How will fishermen fare along South Carolina's coastline this year?

To answer that question, all you have to do is forecast the weather.

At least that's what Charlie Wenner, a marine biologist with the S.C. Department of Natural Resources, has to do when he looks into his crystal ball.

"If we don't have a bad freeze, it really looks good for this year," Wenner said in mid-January.

A hard winter freeze is usually bad news for spotted seatrout, a.k.a. speckled trout, and they are such an important fish, targeted by so many fishermen, that a bad trout season can mean an all-around bad year up and down the coast.

Trout and redfish drive the inshore fishery so much that a bad year for either species casts a dark shadow over the entire coast. But it would take something like a huge cold front - and the ensuing trout kill - to darken what looks like one of the brightest outlooks in a while.

Trout numbers look great, redfish numbers appear promising for the next year or two - with a tilt toward the larger members of the species - flounder are around in great numbers (if a little smaller), sheepshead are numerous, small black drum should cover inshore waters and even gray trout (weakfish) are expected to make their decent annual showing.

Off the beach, the major pelagic species - king mackerel, Spanish mackerel, blackfin and yellowfin tuna, dolphin and wahoo - appear to be fairly healthy. The reef fishes - black sea bass, grouper and snapper - are not doing quite as well, owing in part to increase fishing pressure.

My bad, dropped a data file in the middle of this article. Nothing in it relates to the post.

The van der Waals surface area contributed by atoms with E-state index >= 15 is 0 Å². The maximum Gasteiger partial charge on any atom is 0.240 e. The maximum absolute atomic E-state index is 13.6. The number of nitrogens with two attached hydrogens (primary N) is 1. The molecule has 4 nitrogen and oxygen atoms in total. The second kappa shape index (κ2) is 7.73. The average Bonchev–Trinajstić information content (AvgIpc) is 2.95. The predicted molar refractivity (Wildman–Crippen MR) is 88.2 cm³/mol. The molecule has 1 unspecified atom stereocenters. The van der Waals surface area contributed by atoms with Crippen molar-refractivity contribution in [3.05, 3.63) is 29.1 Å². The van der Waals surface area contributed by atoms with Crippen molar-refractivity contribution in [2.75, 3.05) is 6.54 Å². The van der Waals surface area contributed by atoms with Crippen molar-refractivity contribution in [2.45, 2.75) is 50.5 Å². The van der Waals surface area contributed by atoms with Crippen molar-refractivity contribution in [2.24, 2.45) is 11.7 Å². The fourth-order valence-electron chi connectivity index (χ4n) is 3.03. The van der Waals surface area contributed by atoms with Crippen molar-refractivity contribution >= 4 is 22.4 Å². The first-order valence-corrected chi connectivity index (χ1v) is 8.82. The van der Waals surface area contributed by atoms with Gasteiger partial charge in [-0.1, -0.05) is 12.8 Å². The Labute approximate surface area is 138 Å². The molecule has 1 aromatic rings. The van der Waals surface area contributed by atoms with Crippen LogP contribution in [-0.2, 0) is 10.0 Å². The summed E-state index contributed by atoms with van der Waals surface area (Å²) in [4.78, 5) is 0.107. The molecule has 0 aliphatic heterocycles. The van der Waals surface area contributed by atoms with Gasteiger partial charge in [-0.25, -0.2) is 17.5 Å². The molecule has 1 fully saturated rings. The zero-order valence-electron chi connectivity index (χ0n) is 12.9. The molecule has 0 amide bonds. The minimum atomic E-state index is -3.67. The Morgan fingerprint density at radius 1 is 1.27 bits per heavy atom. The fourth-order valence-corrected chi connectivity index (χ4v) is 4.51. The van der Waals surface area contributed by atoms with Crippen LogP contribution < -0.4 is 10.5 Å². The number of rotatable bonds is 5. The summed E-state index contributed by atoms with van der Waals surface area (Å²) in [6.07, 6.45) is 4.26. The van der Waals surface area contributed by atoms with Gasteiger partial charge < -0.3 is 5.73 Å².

Spotted Seatrout

Wenner said that a period of six or seven years since the last killing cold snap has left South Carolina fishermen with plenty of specks - from the Little River area all the way to the Georgia border.

"It looks good for trout," he said. "There are good numbers of trout everywhere. Everybody did quite well on them last year."

Wenner said age and size distribution in the fishery has been good. Trout are showing up in good numbers, all the way from small "spike" trout to the 3- and 4-pounders that warm a fisherman's heart.

"They grow pretty good," he said. "The females will put on about a pound a year. We should see bigger fish this (fall). All of the 10- to 12-inch fish ... should be 14- to 17-inch fish by the fall."

The key, as it is every year, is winter survival. Specks are the most temperature-sensitive of all inshore species. When the water temperature drops below 45 degrees - as it often does during strong cold fronts - specks become stressed if they can't find move and find warmer water. If they're stuck in shallower estuaries, without relief, they don't make it. An extended period of cold weather can be deadly.